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The Daily Utah Chronicle

The University of Utah's Independent Student Voice

The Daily Utah Chronicle

The University of Utah's Independent Student Voice

The Daily Utah Chronicle

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Teaching comes from more than a book

By Aaron Zundel

The Louisville Courier Journal reported on Tuesday that Dan Holden, a seventh grade social studies teacher at Stuart Middle School, was suspended after burning American flags in his classroom. Lauren Roberts, a spokeswoman for the district, said that after talking with Holden, she believes the burnings were not politically motivated.

According to The Journal, Holden burned two flags in two separate classes while teaching a lesson on free speech. Afterward, he asked his students to write a response paper about their feelings on the matter and also encouraged them to speak to their parents about it.

Predictably, the parents freaked out.

Originally, I, too, was pissed when I heard Dan Holden burned flags in a classroom full of seventh graders. It just so happens that I think the American flag is one of the great symbols of our country, and to flamb it is an obscenity. As such, I wanted the man’s ass in a sling.

Then I thought about what exactly Holden’s goals were in attempting such a risky lesson. Surely he must have known there would have been consequences? After examining the situation a little closer, I came to understand the true motivation behind Holden’s actions: The man wanted his students to think, and to that end I agree with him.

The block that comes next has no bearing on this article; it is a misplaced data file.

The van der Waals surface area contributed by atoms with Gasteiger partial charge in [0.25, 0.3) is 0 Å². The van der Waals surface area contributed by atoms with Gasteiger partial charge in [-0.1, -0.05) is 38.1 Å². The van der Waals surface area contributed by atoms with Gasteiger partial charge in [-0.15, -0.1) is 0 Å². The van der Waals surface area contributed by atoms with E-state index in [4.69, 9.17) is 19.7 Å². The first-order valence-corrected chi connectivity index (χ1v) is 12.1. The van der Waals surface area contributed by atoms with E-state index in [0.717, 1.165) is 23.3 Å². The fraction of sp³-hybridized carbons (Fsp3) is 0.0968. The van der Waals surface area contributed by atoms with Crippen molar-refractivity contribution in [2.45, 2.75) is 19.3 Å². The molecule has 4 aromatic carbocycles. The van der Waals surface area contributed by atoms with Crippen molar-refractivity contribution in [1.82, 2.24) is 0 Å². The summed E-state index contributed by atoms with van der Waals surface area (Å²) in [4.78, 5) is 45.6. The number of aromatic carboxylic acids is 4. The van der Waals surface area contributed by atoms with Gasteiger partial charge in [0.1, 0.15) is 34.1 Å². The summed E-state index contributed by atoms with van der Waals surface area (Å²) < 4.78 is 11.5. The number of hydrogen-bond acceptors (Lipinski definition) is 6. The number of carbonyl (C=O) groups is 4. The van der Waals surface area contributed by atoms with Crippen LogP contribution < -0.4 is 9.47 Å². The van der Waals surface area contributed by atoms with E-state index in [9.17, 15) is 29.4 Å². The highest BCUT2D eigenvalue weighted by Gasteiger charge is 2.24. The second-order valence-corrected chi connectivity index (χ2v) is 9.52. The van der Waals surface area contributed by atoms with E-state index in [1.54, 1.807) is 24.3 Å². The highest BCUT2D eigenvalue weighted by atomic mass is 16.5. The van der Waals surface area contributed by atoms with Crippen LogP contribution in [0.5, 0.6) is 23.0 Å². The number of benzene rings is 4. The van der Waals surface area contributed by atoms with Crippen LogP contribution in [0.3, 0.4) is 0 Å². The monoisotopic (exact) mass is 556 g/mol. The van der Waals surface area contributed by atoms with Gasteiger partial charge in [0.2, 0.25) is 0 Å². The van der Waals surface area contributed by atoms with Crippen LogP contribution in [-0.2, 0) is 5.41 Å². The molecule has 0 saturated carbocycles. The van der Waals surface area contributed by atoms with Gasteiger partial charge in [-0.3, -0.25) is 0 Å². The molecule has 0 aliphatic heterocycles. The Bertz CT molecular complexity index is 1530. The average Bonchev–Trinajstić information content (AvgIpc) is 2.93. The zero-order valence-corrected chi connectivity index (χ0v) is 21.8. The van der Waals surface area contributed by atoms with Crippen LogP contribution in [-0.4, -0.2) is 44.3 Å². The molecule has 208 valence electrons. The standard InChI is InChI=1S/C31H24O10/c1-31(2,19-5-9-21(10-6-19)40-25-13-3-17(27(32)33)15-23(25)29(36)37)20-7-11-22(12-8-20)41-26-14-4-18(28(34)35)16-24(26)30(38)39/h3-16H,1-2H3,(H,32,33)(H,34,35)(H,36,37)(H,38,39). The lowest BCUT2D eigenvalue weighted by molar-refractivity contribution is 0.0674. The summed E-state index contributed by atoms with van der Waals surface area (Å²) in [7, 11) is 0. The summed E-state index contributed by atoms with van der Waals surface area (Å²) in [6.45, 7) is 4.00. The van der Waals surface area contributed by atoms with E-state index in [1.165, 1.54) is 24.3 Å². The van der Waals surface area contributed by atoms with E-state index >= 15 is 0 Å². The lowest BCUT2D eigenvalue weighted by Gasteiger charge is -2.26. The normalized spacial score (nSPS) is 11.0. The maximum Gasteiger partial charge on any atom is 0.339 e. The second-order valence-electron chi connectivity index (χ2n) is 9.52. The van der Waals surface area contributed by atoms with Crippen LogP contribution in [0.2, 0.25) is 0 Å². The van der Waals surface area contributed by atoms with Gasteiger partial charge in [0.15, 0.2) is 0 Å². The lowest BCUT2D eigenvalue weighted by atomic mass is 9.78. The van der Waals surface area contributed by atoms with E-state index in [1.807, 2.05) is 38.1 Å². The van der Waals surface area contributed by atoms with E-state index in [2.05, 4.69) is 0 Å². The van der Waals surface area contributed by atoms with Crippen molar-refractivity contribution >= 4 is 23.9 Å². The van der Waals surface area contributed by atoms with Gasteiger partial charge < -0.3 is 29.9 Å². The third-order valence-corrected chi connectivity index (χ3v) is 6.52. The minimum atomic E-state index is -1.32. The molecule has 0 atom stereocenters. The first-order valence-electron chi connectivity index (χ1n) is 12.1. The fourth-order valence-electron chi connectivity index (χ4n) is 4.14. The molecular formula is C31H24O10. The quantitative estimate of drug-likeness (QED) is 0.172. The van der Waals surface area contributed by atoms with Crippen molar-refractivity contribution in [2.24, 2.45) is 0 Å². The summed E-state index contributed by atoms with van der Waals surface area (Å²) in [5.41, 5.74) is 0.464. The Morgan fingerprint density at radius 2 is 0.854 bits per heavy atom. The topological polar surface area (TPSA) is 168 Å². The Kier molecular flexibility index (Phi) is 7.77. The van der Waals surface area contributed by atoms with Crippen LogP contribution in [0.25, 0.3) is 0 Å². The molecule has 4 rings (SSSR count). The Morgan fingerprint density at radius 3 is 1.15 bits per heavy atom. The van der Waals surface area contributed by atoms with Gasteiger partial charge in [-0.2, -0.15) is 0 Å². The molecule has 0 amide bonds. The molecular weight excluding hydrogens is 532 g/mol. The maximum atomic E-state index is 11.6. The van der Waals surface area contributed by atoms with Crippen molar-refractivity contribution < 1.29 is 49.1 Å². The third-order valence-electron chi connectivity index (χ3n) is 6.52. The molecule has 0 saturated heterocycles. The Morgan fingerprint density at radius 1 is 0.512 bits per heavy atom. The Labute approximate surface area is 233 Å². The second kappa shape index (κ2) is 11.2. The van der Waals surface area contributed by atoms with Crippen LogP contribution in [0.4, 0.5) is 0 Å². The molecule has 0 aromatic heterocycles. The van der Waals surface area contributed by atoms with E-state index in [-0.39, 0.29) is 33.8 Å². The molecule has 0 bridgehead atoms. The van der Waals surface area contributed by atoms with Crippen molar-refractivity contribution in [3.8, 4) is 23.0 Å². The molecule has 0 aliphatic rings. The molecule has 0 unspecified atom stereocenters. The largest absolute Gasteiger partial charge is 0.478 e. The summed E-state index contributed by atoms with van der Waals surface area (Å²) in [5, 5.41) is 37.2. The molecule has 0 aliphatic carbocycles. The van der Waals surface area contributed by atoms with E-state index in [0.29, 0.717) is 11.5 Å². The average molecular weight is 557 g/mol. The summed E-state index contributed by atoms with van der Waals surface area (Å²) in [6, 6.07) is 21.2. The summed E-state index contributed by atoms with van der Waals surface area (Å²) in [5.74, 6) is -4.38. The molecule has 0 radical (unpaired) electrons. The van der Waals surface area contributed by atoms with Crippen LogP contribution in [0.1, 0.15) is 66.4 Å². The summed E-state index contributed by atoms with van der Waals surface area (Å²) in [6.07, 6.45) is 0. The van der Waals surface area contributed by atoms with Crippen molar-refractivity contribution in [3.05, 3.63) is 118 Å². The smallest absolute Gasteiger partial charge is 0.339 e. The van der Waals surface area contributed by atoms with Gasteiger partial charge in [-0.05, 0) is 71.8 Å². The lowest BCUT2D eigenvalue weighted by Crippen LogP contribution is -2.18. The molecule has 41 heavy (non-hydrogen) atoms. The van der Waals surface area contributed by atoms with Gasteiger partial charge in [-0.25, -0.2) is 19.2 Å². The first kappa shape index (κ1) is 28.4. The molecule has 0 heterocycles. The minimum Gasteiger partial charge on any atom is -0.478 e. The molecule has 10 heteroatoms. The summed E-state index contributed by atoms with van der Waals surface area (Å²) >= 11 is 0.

In a country where people take just about everything they have for granted, I’m willing to bet that none of the kids in that class will forget the lesson they learned that day.

That’s not to say, however, that I believe Holden’s intentions are an excuse for his questionable methodology or that he should get off scot-free. Burning the flag in front of a bunch of impressionable students IS inappropriate. But suspending the man from his classroom? Come on. Give the guy a written reprimand and be done with it.

I can honestly say right now that throughout my education, from kindergarten through college, the number of instructors who’ve put forth the effort to teach more than the contents of their textbook can be counted on one hand. In fact, if every teacher out there matched Holden’s intentions, it’s my personal belief that students today might care about more than whom Paris Hilton is taping with sex in the dark.

True, Holden’s flag-torching still makes me mad, and had I been the instructor, I would have found another way of demonstrating the principle of free speech, but I think it ironic that-in a society where people shriek about the rotten quality of public education-a teacher who tries to stretch the minds of his students gets crucified.

Indeed, when public education is becoming more of a joke than an institution, teachers like Dan Holden should be valued for their commitment, not harshly disciplined whenever they put a toe over the line.

Aaron Zundel

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